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Similan Islands

Similan islands

Since so many divers head for the Similan Islands, this small archipelago has become a destination for yachts and excursion boats. The Similans Islands are so famous that most routes in the region take 4-6 days, but if you have time, you can combine a more extended way with the islands for a total of 3-4 days of diving, kayaking, fishing and other activities. Thailand scuba diving at its best – Similan Islands.
You can also stay in a hotel or resort in Phang Nga and take a day trip to the Similan Islands dive. You can take the night bus from Ranong to Khao Lak and take a boat for similar islands. Visitors can also go on a diving safari from Kao Lak to the Similans Islands, where they will spend the night on the boat and dive for a few hours before spending the day in the Andaman Sea.
The best way to enjoy the Similan islands dive and Surin Islands is to go on a first-class diving safari with various dive sites. Together with a large number of dive sites in the Andaman Sea, many of which are too big for a single dive, we have well over 25 top dive sites, many of which cover well under 25% of the Similans Islands total.
If you want to visit the Similans on a day trip, read our recommended tours here for more information. These excursions with good-sized boats depart from the mainland port of Phuket, rent diving equipment, visit several dive sites and island monuments, provide meals and cabins for sleeping, enable you to assist the sailing team and rent or rent diving equipment and provide a meal and place for sleeping.
These are just some sources that consider the Similan Islands as the best diving destination globally. The diving at Phuket site descriptions cover some of the more well-known dive sites but see the full list of why the similar islands have some excellent dive sites worldwide.
The Similan islands dive are located in the Mu Koh Similan National Park, which covers 140 square kilometres and consists of the Mu Ko Similans National Park, which covers about 87 square miles and has about 1,000 inhabitants.
The Similan Islands and Koh Bon are part of the Surin Islands National Marine Park, in which Koh Tachai and Richelieu Rock are located. Both are located in the Mu Ko Similans National Park in Thailand, situated at about 1,000 meters above sea level. On the west coast of the southernmost island of Thailand, Koh Koh Khao is. Koh is also known as Talu Island and one of its most recent additions. It is located about 100 kilometres south-west of Koh Samui, the capital of Cambodia.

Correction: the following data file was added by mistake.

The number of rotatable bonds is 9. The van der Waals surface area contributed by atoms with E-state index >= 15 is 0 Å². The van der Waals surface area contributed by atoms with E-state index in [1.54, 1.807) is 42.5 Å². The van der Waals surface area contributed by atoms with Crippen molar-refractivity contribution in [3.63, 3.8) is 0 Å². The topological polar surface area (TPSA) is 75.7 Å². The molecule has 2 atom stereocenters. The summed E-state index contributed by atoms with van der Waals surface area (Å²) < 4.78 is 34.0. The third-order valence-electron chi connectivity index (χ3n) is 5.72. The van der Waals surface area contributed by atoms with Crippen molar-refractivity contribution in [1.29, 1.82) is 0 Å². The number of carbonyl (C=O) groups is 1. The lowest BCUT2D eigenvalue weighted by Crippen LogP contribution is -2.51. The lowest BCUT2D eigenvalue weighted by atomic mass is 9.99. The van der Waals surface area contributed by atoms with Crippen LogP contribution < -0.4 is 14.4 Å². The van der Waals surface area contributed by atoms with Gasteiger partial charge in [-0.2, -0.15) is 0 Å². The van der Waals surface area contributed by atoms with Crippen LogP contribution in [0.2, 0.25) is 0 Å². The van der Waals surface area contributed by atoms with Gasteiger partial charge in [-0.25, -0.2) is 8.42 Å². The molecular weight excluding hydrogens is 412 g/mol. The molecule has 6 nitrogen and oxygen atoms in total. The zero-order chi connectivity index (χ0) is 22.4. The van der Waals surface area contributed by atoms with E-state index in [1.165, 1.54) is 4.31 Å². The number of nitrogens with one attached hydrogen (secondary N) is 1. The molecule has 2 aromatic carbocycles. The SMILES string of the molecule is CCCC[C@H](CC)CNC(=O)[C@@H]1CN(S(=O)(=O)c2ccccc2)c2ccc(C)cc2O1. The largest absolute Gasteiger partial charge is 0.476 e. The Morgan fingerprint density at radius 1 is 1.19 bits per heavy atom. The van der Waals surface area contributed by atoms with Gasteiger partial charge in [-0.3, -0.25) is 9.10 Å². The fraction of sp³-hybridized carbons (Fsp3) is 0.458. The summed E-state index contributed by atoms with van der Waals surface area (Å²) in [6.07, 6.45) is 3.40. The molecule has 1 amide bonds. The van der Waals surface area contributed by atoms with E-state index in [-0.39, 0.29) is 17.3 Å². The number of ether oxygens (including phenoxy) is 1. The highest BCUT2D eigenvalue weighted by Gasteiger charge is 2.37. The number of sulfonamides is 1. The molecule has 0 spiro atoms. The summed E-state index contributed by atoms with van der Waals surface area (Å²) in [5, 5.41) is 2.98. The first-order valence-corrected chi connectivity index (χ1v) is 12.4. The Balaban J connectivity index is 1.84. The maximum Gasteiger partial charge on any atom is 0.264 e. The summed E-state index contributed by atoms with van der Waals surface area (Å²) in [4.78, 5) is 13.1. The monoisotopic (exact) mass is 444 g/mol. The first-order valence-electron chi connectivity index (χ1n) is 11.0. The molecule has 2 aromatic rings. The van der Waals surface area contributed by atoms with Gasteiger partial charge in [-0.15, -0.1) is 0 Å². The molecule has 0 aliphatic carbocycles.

The 43rd National Park, founded in 1982, also includes the Surin Islands National Marine Park and the Similan Island Dive National Park. The term “similar” usually refers to an archipelago with a total area of about 1,000 square kilometres, numbered from 1 to 9.
The islands are generally referred to as 1 to 9 and range from south to north, but the Thais often refer only to their number. For example, Koh Similan itself is eight and Koh Miang is Koh Si, which means “island number four.” The island of Ko Bon, also known by the locals as Ko Talu, is one of the largest islands in the Surin Islands National Marine Park. Koh Bon is located a little north of all the Similan Islands, so is part of nine islands.
The two new islands have been added to the park, Koh Miang and Koh Si, both located in the Surin Islands National Marine Park, north of the Similan Islands. Islands 8 and 8 are the only two islands with more than 1,000 people and are located on the north-west coasts of Thailand, about 60 km south-east of Koh Bon.
The Similan Islands were declared a protected national park in Thailand in 1998 and other islands of the Surin Islands National Marine Park. The park originally consisted of nine islands with numbers 1 – 9 but was expanded again in 1998 to include two more remote islands. In 1998, two more islands were added to the park, Koh Bon and Koh Tachai, and the similan islands since then, although they were only founded in 1982.
Since then, the Thai government has restricted access to several islands and beaches to protect the wildlife on the islands and the marine life on them – the restricted numbers now are 3,325 day tourists and 525 scuba divers per day.

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